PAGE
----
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Transforming Archives / Opening Up Scotland’s Archives: Winning in 2016

Victoria Brown, Scottish Council on Archives

Victoria Brown, Scottish Council on Archives

Last updated on 22 November 2018

Victoria Brown is Programmes and Development Manager and Audrey Wilson is Skills for the Future Project Manager at the Scottish Council on Archives, and in 2016 they won a Digital Preservation Award for Teaching and Communications


When announcements of the nominations for the 2018 DPC digital preservation awards appeared, it was hard to believe two years had passed since (as hopeful nominees), we entered the grand marble foyer of the Wellcome Trust HQ. The list this year is truly impressive. The scale of the digital preservation challenge can obscure the fact that there are so many amazing projects and initiatives underway. Projects that are tackling sustainability, driving skills development and addressing the trickiest of quandaries through imaginative and applied research. It is both crucial and excellent that this work is being celebrated, recognised and shared.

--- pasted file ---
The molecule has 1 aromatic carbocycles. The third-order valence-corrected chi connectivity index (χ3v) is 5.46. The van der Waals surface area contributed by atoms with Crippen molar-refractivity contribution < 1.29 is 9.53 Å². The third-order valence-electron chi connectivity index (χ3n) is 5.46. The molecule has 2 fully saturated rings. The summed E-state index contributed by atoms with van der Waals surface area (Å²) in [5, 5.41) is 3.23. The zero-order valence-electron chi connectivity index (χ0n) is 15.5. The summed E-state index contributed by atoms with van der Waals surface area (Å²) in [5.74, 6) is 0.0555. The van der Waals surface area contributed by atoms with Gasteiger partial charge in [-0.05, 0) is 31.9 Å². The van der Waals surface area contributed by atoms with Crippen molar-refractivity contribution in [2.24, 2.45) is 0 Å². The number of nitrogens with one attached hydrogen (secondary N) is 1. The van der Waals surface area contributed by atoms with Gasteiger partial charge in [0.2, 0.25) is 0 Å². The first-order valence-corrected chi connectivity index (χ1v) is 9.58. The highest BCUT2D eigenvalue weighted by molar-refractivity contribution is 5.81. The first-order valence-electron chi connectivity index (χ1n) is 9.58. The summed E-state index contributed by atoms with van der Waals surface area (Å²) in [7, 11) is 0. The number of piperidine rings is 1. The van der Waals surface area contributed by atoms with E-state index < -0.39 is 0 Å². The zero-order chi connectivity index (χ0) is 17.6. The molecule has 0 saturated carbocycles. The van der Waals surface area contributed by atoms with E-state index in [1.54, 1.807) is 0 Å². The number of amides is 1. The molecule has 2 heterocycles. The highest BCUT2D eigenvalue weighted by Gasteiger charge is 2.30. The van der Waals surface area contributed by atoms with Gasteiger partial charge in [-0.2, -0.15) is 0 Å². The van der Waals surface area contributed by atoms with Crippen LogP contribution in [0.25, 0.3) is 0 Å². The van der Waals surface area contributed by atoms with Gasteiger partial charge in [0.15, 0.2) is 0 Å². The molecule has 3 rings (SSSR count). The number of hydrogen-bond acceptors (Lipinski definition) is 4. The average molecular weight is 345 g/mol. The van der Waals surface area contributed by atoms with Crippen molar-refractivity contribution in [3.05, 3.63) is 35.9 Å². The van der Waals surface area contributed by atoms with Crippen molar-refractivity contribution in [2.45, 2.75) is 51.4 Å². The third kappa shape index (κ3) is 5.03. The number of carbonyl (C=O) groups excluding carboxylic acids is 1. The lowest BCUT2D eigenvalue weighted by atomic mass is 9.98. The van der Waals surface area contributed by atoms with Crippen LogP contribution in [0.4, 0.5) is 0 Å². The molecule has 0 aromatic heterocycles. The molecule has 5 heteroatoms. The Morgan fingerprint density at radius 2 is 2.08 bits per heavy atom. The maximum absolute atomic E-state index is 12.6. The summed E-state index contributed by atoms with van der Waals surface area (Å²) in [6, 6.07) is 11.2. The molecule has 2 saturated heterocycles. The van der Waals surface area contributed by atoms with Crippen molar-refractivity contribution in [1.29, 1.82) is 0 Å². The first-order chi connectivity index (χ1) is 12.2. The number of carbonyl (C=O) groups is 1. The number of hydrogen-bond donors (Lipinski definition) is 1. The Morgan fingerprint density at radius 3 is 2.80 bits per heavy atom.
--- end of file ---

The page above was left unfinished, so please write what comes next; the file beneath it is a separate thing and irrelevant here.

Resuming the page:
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New Humanist Archive — A Feat of Preservation

Tom Rodenby

Tom Rodenby

Last updated on 22 November 2018

Tom Rodenby works for Exact Editions


Every issue of the New Humanist and its predecessors dating back to 1885 is now available through the state-of-the-art digital edition developed in partnership with Exact Editions. We like to think that those historical issues have now moved into the ‘safe pile’. In their digital format, they will stride forth into the future to be read by new generations of readers and thinkers. 

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Against the clock: videotape digitisation and preservation now!

Stephen McConnachie